This week, we kick off Women’s History Month by putting two fantastic musicians in the spotlight: Teresa Carreño, “Valkyrie of the Piano,” and Ethel Smyth, Dame Commander of the Order of the British Empire. These amazing women composed, conducted, and performed all around the globe and made dynamic contributions to the classical music world. Read below about their unique voices and careers.
Indianapolis has a robust local classical music scene, worthy of being treasured as one of our city’s defining assets. And with NOTE, Classical Music Indy aims to tell stories that will delight and surprise avid classical fans, as well as welcome those new to the world of classical music. For this first issue, we chose to feature Women in Music, to celebrate local influencers past and present that have made stunning accomplishments not only with their talent, but also with their leadership in the genre.
Indianapolis is filled with vibrant arts organizations, outstanding artists, and stellar partnerships. The Indianapolis Symphonic Choir and Butler University School of Music have teamed up to create their Conducting Fellowship which provides one-of-a-kind professional mentorship opportunities to outstanding students. Meet Dr. James Plenty, the 2016-2018 Conducting Fellow with the Indianapolis Symphonic Choir. Read about Plenty’s experience with the fellowship and what he plans to do with the skills he’s learned during his time with the ISC.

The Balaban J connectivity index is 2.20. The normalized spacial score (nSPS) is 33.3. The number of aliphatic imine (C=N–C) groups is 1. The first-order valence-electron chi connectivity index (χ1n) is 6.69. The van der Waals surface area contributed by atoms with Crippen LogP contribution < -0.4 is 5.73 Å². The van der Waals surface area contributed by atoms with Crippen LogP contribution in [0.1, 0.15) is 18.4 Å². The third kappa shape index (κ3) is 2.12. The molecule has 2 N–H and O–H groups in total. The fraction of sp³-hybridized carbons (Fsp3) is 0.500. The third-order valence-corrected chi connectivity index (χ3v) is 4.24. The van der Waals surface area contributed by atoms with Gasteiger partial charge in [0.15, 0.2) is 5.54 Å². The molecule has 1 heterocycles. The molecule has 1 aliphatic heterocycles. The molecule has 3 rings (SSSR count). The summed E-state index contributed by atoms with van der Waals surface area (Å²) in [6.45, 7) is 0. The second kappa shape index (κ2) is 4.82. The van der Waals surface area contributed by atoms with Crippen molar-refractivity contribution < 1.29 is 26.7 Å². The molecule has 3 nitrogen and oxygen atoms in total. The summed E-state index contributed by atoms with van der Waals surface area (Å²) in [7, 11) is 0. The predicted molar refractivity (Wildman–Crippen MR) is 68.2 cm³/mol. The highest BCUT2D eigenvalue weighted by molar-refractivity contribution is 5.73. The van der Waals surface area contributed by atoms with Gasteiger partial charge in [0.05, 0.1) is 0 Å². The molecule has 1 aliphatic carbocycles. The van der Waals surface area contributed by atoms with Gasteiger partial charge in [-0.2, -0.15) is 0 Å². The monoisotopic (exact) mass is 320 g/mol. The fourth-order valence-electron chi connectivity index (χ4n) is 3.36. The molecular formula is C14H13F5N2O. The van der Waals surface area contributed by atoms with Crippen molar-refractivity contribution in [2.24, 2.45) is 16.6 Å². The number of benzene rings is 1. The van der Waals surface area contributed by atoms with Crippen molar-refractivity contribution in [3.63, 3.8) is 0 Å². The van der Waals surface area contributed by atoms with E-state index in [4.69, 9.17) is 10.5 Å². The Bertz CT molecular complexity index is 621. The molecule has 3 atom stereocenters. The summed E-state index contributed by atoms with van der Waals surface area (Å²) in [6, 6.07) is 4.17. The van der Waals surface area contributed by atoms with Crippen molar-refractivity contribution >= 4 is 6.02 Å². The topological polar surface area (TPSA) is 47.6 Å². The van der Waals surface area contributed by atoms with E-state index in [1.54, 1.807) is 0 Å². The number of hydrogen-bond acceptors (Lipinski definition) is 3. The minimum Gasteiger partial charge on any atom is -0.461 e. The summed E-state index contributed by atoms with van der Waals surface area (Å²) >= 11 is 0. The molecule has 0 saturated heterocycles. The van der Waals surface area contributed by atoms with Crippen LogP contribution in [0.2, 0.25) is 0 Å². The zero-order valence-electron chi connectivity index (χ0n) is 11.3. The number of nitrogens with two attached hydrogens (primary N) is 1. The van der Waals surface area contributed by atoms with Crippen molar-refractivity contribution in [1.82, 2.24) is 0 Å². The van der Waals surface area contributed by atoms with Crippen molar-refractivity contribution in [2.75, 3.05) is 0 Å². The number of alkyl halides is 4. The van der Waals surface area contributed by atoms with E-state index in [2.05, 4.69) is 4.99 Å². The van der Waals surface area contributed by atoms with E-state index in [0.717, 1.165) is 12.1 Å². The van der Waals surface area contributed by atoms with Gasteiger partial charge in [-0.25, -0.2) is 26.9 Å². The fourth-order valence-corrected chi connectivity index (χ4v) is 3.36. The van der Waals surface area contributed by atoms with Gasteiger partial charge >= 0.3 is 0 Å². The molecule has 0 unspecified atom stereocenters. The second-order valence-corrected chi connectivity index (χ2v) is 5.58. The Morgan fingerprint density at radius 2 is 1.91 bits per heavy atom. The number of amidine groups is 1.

This Black History Month, we take a look at two dynamic musicians of African descent and a modern organization that is spearheading a more diverse future. Read below about the French composer who led the best orchestra in Paris, the American opera star who stunned audiences with her voice, and an organization that is creating positive change on a national scale.
For our first blog post during Black History Month, we wanted to take a look at a time in American history when the simple act of attending a classical music concert was prohibited for people of color. Renowned African-American opera baritone Robert Honeysucker, who unexpectedly died in 2017, was a student at Tougaloo College in 1963 when he decided to attend a whites-only concert in Jackson, Mississippi. His actions and the many other brave protests of the Civil Rights Movement helped to shed light on the issue of racial prejudice, but how far has classical music really come today?
It’s not fake news, it’s very real. This Month in Classical Music History is a series dedicated to finding stories of the good, the bad, and the downright weird. In this article, read about a Beethoven historian who blatantly made things up, the NY Phil’s Young People’s Concerts under Leonard Bernstein, and a scandalous dance scene from an opera that was so seductive, all subsequent performances were cancelled.